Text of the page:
Corporate Social Responsibility

 

 

“In my view the successful companies of the future will be those that integrate business and employees’ personal values. The best people want to do work that contributes to society with a company whose values they share, where their actions count and their views matter.” – Jeroen van der Veer, Committee of Managing Directors (Shell)

 

The 21st Century is a competitive place.  Not only is the need for ever greater efficiency a constant demand, other world economies are catching up and, in some cases, far outstrip our own in terms of competitiveness.

 

“Corporate social responsibility is the commitment of businesses to contribute to sustainable economic development by working with employees, their families, the local community and society at large to improve their lives in ways that are good for business and for development”.

However, as there is no set definition of CSR, there is confusion regarding what, if anything, should be expected of companies in the area of social responsibility. The working assumption is that a company is responsible for its wider impact on society, not merely the return to shareholders.

How can corporate social responsibility (CSR) help my business with these?

 

It is well accepted that involvement in one’s community has personal benefits and that corporate responsibility and community involvement initiatives are increasingly having significant positive impact for many companies.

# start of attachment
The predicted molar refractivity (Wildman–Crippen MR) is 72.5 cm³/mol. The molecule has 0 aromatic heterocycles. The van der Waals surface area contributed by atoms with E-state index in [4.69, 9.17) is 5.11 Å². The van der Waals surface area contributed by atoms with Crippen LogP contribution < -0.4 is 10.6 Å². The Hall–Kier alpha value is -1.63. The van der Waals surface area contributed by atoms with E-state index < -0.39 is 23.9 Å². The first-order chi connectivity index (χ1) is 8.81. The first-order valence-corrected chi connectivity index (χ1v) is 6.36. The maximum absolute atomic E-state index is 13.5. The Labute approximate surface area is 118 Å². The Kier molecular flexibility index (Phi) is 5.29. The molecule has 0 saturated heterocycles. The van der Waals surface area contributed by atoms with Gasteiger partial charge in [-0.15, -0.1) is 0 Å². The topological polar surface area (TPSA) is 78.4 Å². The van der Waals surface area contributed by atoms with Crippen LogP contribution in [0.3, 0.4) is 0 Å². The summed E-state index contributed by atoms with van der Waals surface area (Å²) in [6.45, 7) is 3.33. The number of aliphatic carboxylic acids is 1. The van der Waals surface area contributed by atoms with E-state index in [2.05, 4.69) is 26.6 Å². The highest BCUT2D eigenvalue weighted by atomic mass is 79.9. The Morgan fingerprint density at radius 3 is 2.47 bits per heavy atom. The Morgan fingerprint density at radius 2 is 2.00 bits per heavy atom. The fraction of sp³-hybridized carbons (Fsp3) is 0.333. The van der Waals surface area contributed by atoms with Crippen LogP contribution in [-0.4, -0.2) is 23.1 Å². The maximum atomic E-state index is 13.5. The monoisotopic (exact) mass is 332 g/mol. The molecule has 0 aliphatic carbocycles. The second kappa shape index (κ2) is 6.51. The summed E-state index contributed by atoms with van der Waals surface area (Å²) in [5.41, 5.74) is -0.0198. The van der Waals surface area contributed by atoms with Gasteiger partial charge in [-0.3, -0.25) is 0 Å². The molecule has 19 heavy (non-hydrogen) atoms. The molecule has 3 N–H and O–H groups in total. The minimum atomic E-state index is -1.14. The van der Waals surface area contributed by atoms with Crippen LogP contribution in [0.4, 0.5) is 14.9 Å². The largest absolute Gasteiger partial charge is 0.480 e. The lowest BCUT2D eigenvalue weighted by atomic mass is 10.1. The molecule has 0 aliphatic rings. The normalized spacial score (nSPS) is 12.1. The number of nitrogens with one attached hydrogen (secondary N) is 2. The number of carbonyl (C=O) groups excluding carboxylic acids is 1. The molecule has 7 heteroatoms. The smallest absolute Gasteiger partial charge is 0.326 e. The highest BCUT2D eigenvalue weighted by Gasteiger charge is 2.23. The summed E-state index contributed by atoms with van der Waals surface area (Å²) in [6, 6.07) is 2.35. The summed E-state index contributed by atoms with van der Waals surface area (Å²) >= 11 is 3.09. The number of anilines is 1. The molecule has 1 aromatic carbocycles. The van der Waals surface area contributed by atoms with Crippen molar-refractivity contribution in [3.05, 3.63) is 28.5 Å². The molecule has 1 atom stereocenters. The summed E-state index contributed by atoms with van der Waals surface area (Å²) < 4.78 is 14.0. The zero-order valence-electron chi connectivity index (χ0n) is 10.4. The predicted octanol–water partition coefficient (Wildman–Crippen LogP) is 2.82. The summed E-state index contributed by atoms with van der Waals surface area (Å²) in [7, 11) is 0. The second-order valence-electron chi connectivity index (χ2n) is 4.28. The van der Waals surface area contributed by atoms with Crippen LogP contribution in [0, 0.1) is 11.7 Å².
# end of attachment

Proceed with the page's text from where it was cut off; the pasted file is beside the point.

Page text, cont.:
Aside from generating considerable public goodwill, the direct effects of CSR for business is the subject of increasing research and analysis. Here is a synopsis of what the latest research is indicating:

 

  • Evidence shows that CSR can assist companies to build links with public policy makers, aid innovation, involve, motivate and retain employees, build corporate reputation and enhance competitiveness.
  • An increasing number of companies have high profile ethical projects and marketing campaigns. CSR is helping these companies to lead the field and gain a competitive advantage. Regaining market share will be difficult as they will have a well-established ethical reputation.
  • Increasingly the public see a company’s ethical profile as a determining factor as to whether they will buy products or services. A strong company that engages in high profile CSR will be more appealing to a growing sector of the population.